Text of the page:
Supporting Moldings When Working Solo
It's usually a good idea to find an assistant to help you balance moldings during measuring and installation. But these tasks can become tedious and time-consuming, and the person with the supporting hand can become less supportive as the project drags on. Other times, you simply must work solo.
Whether you're working alone as a matter of choice or necessity, you need to find a way to deal with the awkward lengths. These solutions all provide a helping hand, and not a single one of them gets impatient or develops an attitude. But it's also important to keep your own emotions in check during the installation.
If you find yourself getting frustrated, take a break. Being agitated can easily lead to mistakes or injury. Return to the job when your mind can focus clearly on it.Chair-Rail Support
Combine a clamp with a stepladder, and you have a support that works great with chair-rail and picture-hanger moldings. Wrap a cloth around the clamp and tape the cloth in place so you won't scar the molding or your wall.Crown Molding Support
While you're measuring and fitting crown moldings, you need a secure support. Create one by tacking a length of 1x4 that projects past an outside corner. To hold crown molding on a flat length of wall, screw together an L-shape shelf and tack it to the wall. Finishing nails leave such tiny holes that you can easily patch them when the installation is complete.Chair-Rail Support from Floor
Here's another easy way to support chair-rail moldings. Simply screw together two lengths of 1x4s for a nearly instant helper. Cut the vertical 1x4 a few inches longer than the distance from the bottom of the molding to the floor. This will position the support at a fairly steep angle for stability.Plywood Foot for Added Support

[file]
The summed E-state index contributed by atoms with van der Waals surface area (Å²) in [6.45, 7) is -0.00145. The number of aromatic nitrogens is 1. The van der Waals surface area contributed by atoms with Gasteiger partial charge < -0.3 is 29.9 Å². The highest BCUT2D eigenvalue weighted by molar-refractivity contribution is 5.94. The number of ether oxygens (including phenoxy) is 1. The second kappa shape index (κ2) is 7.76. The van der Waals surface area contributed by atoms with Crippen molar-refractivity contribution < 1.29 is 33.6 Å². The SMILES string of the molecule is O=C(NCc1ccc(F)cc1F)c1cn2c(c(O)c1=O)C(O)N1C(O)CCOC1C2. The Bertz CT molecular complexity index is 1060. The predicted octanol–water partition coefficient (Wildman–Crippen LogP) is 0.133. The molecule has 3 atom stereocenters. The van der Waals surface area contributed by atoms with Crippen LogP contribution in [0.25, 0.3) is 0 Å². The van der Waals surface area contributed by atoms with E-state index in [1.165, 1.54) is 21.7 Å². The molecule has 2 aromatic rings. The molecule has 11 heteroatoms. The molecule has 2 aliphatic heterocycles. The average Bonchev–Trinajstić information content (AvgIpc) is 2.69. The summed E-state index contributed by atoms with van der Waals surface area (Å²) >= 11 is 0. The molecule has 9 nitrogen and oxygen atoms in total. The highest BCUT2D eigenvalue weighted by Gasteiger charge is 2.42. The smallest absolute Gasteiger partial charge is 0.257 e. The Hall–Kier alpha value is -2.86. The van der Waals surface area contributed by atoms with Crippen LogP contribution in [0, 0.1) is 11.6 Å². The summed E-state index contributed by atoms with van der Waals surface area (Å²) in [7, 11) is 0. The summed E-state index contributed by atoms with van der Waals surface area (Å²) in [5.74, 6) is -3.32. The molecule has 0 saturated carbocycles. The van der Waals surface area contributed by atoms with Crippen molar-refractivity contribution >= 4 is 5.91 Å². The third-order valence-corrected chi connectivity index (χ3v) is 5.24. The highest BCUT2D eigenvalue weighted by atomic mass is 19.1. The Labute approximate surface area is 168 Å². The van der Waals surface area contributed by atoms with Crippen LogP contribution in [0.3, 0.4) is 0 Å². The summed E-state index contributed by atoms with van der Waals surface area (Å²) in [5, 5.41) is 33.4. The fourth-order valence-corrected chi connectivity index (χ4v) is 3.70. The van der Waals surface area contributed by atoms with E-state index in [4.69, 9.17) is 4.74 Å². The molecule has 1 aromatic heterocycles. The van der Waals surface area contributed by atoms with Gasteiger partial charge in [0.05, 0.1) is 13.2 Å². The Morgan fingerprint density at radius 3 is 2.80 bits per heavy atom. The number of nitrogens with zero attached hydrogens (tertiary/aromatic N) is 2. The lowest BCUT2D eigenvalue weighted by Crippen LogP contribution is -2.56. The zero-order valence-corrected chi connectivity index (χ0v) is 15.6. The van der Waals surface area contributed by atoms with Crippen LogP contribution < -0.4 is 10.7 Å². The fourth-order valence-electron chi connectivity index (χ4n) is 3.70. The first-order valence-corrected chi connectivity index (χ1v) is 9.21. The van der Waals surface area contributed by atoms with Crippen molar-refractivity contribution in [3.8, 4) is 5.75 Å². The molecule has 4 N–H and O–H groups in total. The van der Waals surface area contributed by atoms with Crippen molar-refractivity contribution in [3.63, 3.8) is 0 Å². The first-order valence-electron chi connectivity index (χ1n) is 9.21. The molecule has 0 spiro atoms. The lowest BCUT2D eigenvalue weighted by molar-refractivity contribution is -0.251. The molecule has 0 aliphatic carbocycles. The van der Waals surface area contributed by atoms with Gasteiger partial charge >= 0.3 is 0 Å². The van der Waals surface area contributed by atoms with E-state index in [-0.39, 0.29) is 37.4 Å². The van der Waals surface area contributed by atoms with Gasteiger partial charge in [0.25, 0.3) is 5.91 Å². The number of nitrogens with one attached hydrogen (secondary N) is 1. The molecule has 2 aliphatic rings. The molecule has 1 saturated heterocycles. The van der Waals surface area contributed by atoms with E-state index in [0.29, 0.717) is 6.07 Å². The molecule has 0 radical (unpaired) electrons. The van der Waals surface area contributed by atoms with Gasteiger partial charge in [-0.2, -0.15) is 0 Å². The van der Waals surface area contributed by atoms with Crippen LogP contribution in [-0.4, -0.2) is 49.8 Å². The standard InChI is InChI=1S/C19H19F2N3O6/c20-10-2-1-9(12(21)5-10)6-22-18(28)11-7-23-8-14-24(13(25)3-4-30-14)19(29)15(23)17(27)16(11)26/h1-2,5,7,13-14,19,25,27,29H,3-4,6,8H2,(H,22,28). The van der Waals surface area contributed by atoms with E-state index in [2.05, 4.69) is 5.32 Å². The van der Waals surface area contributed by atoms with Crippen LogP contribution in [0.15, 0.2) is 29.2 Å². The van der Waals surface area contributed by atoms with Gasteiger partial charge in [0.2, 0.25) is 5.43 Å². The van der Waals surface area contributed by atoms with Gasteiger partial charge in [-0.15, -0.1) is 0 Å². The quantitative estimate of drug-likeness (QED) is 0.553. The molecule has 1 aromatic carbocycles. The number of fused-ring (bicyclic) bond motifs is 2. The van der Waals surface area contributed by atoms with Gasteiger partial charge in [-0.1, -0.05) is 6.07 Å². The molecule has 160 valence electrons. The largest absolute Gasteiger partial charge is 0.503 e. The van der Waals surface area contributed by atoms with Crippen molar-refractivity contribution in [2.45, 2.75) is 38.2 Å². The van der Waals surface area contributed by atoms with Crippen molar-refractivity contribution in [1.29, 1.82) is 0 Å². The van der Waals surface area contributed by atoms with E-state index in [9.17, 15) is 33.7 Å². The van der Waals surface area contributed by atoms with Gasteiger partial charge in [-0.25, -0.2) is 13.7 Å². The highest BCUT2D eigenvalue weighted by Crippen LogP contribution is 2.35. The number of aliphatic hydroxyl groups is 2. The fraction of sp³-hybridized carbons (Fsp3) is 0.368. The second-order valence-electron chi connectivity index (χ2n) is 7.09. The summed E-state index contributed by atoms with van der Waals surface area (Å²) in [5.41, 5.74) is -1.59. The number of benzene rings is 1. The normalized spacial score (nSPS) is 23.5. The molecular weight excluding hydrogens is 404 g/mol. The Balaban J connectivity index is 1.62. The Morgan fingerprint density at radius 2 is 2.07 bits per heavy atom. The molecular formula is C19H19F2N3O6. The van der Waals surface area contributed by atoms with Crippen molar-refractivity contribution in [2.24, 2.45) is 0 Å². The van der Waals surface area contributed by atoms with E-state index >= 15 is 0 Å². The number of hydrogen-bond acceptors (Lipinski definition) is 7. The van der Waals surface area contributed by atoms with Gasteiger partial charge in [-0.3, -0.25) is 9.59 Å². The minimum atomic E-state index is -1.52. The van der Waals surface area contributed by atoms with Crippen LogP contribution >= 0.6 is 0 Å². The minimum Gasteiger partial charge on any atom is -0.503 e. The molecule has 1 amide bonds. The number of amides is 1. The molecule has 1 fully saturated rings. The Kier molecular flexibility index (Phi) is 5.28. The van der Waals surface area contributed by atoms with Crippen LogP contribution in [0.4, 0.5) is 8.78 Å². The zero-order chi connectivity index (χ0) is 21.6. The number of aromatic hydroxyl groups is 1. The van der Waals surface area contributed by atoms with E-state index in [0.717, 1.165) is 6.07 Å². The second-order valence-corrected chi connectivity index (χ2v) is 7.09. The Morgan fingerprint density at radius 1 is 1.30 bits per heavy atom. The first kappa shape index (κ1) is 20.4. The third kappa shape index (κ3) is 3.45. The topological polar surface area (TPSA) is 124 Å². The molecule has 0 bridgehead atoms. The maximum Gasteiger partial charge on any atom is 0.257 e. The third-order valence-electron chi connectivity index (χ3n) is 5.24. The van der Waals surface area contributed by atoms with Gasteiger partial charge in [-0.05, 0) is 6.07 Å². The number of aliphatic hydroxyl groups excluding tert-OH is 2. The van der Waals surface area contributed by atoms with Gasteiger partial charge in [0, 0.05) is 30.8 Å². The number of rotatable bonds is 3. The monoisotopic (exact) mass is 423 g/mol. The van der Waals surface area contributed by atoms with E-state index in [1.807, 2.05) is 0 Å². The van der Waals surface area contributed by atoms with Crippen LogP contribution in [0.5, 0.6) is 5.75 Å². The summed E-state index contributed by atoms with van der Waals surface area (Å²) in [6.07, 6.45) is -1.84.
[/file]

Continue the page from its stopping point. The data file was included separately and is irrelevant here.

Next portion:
Add a plywood foot to a molding support for added stability. Position the shelf at the top of the support along the bottom line for the molding.Get a Grip
If wood props slide against the wall, they can scar the paint. And if the jig loses its footing, the molding can come crashing down. Solve both these problems with rubber bumpers. To install, simply peel the bumper from its backing and press firmly on a clean surface.
- Home Design Styles
- Planning Your Remodeling Project
- Building Interior Walls: How to Frame & Build a Wall
- Customizing Walls: How to Customize Interior Walls
- Baseboards: How to Install Baseboard Molding
- Crown Molding: How to Cut & Install Crown Moldings
- Project Ideas
- Woodworking & Carpentry Tools
- Choosing Lumber Materials
- Paint & Wood Finishing Secrets